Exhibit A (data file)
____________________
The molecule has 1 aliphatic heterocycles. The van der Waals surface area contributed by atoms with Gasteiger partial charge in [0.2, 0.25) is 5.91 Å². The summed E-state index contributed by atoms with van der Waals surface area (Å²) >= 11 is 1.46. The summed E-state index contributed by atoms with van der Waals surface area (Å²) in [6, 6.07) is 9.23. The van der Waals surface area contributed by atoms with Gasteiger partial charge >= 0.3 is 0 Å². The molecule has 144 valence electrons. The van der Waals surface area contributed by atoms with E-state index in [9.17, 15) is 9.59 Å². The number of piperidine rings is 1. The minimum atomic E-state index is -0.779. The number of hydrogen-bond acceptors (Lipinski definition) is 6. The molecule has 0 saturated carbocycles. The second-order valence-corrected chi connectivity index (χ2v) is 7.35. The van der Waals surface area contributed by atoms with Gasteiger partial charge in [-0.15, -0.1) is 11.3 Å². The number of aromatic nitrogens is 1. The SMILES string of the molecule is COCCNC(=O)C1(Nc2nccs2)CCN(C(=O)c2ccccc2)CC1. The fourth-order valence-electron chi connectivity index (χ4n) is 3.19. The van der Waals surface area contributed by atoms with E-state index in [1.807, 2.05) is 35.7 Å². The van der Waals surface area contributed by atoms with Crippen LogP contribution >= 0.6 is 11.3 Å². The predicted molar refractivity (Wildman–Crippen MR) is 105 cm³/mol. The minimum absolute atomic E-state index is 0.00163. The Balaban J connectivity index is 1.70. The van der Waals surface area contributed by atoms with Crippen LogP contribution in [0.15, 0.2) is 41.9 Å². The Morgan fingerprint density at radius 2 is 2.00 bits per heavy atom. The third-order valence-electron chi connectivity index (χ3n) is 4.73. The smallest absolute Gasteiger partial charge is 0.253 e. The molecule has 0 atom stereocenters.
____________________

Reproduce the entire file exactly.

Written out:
The molecule has 1 aliphatic heterocycles. The van der Waals surface area contributed by atoms with Gasteiger partial charge in [0.2, 0.25) is 5.91 Å². The summed E-state index contributed by atoms with van der Waals surface area (Å²) >= 11 is 1.46. The summed E-state index contributed by atoms with van der Waals surface area (Å²) in [6, 6.07) is 9.23. The van der Waals surface area contributed by atoms with Gasteiger partial charge >= 0.3 is 0 Å². The molecule has 144 valence electrons. The van der Waals surface area contributed by atoms with E-state index in [9.17, 15) is 9.59 Å². The number of piperidine rings is 1. The minimum atomic E-state index is -0.779. The number of hydrogen-bond acceptors (Lipinski definition) is 6. The molecule has 0 saturated carbocycles. The second-order valence-corrected chi connectivity index (χ2v) is 7.35. The van der Waals surface area contributed by atoms with Gasteiger partial charge in [-0.15, -0.1) is 11.3 Å². The number of aromatic nitrogens is 1. The SMILES string of the molecule is COCCNC(=O)C1(Nc2nccs2)CCN(C(=O)c2ccccc2)CC1. The fourth-order valence-electron chi connectivity index (χ4n) is 3.19. The van der Waals surface area contributed by atoms with E-state index in [1.807, 2.05) is 35.7 Å². The van der Waals surface area contributed by atoms with Crippen LogP contribution >= 0.6 is 11.3 Å². The predicted molar refractivity (Wildman–Crippen MR) is 105 cm³/mol. The minimum absolute atomic E-state index is 0.00163. The Balaban J connectivity index is 1.70. The van der Waals surface area contributed by atoms with Crippen LogP contribution in [0.15, 0.2) is 41.9 Å². The Morgan fingerprint density at radius 2 is 2.00 bits per heavy atom. The third-order valence-electron chi connectivity index (χ3n) is 4.73. The smallest absolute Gasteiger partial charge is 0.253 e. The molecule has 0 atom stereocenters.